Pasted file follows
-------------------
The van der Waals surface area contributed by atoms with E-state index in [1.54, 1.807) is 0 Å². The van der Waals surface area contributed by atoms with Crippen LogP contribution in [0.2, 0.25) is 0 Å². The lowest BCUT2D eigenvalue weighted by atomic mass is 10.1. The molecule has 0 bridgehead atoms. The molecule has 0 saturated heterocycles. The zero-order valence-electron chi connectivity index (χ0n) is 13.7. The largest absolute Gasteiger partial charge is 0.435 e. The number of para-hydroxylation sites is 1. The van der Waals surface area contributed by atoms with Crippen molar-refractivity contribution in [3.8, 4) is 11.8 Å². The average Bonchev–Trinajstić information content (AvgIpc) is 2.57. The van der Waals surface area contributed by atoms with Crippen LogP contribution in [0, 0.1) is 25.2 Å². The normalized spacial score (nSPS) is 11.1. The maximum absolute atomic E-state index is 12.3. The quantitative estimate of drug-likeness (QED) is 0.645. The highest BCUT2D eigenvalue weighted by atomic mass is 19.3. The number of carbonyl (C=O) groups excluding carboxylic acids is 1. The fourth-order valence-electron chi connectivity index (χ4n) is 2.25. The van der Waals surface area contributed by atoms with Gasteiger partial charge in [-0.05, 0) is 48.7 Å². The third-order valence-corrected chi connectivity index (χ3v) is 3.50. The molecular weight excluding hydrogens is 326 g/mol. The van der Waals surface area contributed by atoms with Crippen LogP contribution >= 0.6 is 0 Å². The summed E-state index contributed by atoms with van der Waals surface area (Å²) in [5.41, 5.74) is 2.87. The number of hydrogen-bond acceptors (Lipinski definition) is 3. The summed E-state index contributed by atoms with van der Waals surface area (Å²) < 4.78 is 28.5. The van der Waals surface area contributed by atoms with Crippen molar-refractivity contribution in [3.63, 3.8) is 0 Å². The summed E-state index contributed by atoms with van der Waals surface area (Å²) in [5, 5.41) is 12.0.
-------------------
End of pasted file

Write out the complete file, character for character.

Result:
The van der Waals surface area contributed by atoms with E-state index in [1.54, 1.807) is 0 Å². The van der Waals surface area contributed by atoms with Crippen LogP contribution in [0.2, 0.25) is 0 Å². The lowest BCUT2D eigenvalue weighted by atomic mass is 10.1. The molecule has 0 bridgehead atoms. The molecule has 0 saturated heterocycles. The zero-order valence-electron chi connectivity index (χ0n) is 13.7. The largest absolute Gasteiger partial charge is 0.435 e. The number of para-hydroxylation sites is 1. The van der Waals surface area contributed by atoms with Crippen molar-refractivity contribution in [3.8, 4) is 11.8 Å². The average Bonchev–Trinajstić information content (AvgIpc) is 2.57. The van der Waals surface area contributed by atoms with Crippen LogP contribution in [0, 0.1) is 25.2 Å². The normalized spacial score (nSPS) is 11.1. The maximum absolute atomic E-state index is 12.3. The quantitative estimate of drug-likeness (QED) is 0.645. The highest BCUT2D eigenvalue weighted by atomic mass is 19.3. The number of carbonyl (C=O) groups excluding carboxylic acids is 1. The fourth-order valence-electron chi connectivity index (χ4n) is 2.25. The van der Waals surface area contributed by atoms with Gasteiger partial charge in [-0.05, 0) is 48.7 Å². The third-order valence-corrected chi connectivity index (χ3v) is 3.50. The molecular weight excluding hydrogens is 326 g/mol. The van der Waals surface area contributed by atoms with Crippen LogP contribution >= 0.6 is 0 Å². The summed E-state index contributed by atoms with van der Waals surface area (Å²) in [5.41, 5.74) is 2.87. The number of hydrogen-bond acceptors (Lipinski definition) is 3. The summed E-state index contributed by atoms with van der Waals surface area (Å²) < 4.78 is 28.5. The van der Waals surface area contributed by atoms with Crippen molar-refractivity contribution in [3.63, 3.8) is 0 Å². The summed E-state index contributed by atoms with van der Waals surface area (Å²) in [5, 5.41) is 12.0.